To our surprise, these artificial reefs are legal in fishing tournaments and are either naturally made, can be cut and sunk by fishermen, or have even been created and marked with buoys by the state. Our main man Doug (Grant’s dad) has sunk a few trees for the boys in his day, including just ahead of this latest round of competition. But Ssshhhh! Every fishing habitat needs to be kept a secret for only your team to know the location of, giving our kids an advantage.
Collaborate with Your Team!
And that brings us to our last and final tactic of the first tournament — to share information, tactics, and keep up your best fishing for your team! (Sharing is caring, after all, folks!) “Everyone benefits when your boat fishes well,” says Kenny. When one boat catches their limit early, it is important to continue on doing your best for most of your time on the water. Kenny tells us, “Communication across the water is very important!” (As a writer and editor, I agree — communication *is* important!) A smart captain will communicate with the other boat captains on their team to find out where the most and best catches are so that everyone catches their limit and the largest they can get. (It’s not just a one-boat wonder sport!) “Even our boys had their five fish in twenty minutes; however, they were trying to upgrade the rest of the day” to get the best score possible. “This is a team sport, not an individual sport,” adds Kenny. “All boats matter! Your boat matters with every fish you get. If you finish high, even if you are not in the top ten, you are helping the team.”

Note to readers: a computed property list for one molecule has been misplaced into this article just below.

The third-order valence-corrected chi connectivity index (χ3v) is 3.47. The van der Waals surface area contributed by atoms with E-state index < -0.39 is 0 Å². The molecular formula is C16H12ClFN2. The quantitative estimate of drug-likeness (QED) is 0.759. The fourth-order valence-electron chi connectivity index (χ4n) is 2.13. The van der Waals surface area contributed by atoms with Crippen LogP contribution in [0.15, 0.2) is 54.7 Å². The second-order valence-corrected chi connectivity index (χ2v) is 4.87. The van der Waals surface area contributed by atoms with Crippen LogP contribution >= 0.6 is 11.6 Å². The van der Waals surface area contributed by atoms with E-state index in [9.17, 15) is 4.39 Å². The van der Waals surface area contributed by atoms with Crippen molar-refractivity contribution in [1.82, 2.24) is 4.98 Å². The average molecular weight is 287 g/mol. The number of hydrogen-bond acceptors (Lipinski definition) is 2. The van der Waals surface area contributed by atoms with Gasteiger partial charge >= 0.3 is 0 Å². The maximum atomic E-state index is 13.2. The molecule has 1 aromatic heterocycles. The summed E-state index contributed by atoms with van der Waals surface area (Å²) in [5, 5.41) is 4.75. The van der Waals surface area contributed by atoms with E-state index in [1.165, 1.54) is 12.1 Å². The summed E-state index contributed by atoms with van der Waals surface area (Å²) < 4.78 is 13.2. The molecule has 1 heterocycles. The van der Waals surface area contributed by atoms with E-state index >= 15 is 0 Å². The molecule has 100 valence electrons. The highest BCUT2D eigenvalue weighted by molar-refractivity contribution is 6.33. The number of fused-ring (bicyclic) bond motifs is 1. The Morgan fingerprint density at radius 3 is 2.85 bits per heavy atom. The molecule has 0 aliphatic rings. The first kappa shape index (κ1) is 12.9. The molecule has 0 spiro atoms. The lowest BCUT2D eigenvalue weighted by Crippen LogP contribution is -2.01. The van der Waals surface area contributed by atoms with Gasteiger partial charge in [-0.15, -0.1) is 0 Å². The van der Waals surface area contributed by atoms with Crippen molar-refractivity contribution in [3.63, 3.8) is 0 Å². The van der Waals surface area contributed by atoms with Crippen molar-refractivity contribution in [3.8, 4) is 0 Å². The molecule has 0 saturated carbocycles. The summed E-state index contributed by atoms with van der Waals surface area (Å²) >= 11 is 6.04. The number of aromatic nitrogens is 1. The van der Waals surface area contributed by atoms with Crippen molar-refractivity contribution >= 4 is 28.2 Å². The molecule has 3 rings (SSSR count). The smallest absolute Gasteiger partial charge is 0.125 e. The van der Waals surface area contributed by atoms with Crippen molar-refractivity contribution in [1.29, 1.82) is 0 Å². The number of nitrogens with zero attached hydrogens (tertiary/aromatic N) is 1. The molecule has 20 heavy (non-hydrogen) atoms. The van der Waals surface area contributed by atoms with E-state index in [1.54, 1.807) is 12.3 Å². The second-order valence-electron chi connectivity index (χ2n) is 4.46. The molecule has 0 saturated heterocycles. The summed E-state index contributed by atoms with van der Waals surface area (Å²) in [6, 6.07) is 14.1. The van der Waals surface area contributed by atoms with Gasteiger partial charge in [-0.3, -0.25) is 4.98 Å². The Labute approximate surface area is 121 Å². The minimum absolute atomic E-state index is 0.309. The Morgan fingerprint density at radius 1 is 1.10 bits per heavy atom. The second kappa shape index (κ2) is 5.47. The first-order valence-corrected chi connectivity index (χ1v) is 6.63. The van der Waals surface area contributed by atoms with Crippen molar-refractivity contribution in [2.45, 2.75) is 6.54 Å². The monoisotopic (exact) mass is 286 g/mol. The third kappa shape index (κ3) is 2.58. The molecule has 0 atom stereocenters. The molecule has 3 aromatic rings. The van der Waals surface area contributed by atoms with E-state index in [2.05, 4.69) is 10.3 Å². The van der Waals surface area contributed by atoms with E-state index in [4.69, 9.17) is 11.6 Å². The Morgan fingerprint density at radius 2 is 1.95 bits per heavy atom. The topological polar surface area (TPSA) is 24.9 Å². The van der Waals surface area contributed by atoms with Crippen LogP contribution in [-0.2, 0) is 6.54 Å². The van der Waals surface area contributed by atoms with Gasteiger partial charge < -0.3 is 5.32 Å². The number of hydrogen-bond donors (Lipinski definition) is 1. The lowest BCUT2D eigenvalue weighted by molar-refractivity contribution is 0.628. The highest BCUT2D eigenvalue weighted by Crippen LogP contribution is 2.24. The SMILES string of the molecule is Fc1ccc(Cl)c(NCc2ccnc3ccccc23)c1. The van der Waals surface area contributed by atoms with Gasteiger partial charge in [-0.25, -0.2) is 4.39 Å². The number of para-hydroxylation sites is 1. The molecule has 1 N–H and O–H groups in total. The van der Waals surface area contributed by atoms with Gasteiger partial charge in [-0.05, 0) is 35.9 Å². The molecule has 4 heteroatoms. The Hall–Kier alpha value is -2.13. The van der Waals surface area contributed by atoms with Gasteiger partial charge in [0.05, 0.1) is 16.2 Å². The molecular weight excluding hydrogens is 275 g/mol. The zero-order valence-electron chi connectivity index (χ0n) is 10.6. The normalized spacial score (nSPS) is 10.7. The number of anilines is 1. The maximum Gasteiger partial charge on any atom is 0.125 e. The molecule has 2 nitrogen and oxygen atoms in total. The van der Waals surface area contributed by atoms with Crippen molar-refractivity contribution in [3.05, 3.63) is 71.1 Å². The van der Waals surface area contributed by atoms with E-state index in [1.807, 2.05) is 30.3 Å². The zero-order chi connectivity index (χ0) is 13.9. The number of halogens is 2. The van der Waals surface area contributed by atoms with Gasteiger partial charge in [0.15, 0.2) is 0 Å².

Kenny emphasizes, “There is a strategy to get the team to win these tournaments — the protection of fishing locations (like brush piles!) and good communication between boats.” You heard it here folks! It's not just about your fishing line, bait type, or technological advancements, it’s all about knowledge, preparation, and teamwork! (Hoo boy, there sure is a lot that goes into these tournaments! I’m just glad we get to watch from the sidelines.)
Soooo, how did the boys do after all that, in their first tournament in the Throwdown?
Strong Results on a Packed Clear Day!
“We did good on this lake!” Kenny tells us. Even with all the odds against them, “our boys caught at least 20 or 25 fish!” Unfortunately, none of the fish were all that big — mostly spotted bass instead of largemouth bass. Therefore, due to the lack of large fish and the limit of five fish at weigh-in, the boys weighed-in a total of 7.9 lbs, which landed them in 17th place. And out of 108 boats, (lest we forget to include both high school and middle school boats) we’d say that’s pretty dang impressive! (We sure would!) Three of their team members from Benjamin Russell placed in the top 10, and overall, to no one's surprise, the Benjamin Russell Team ended up winning the entire first tournament.
What a throwdown! We couldn't be more proud to see the boys conquer once more. All of us here at the TerraX Sports Center are eager to see what kind of conditions the lakes will throw at the boys and what kinds of tactics they will think up next!
— TerraX Sportscaster (Digital Artist and Technical Writer), Sophie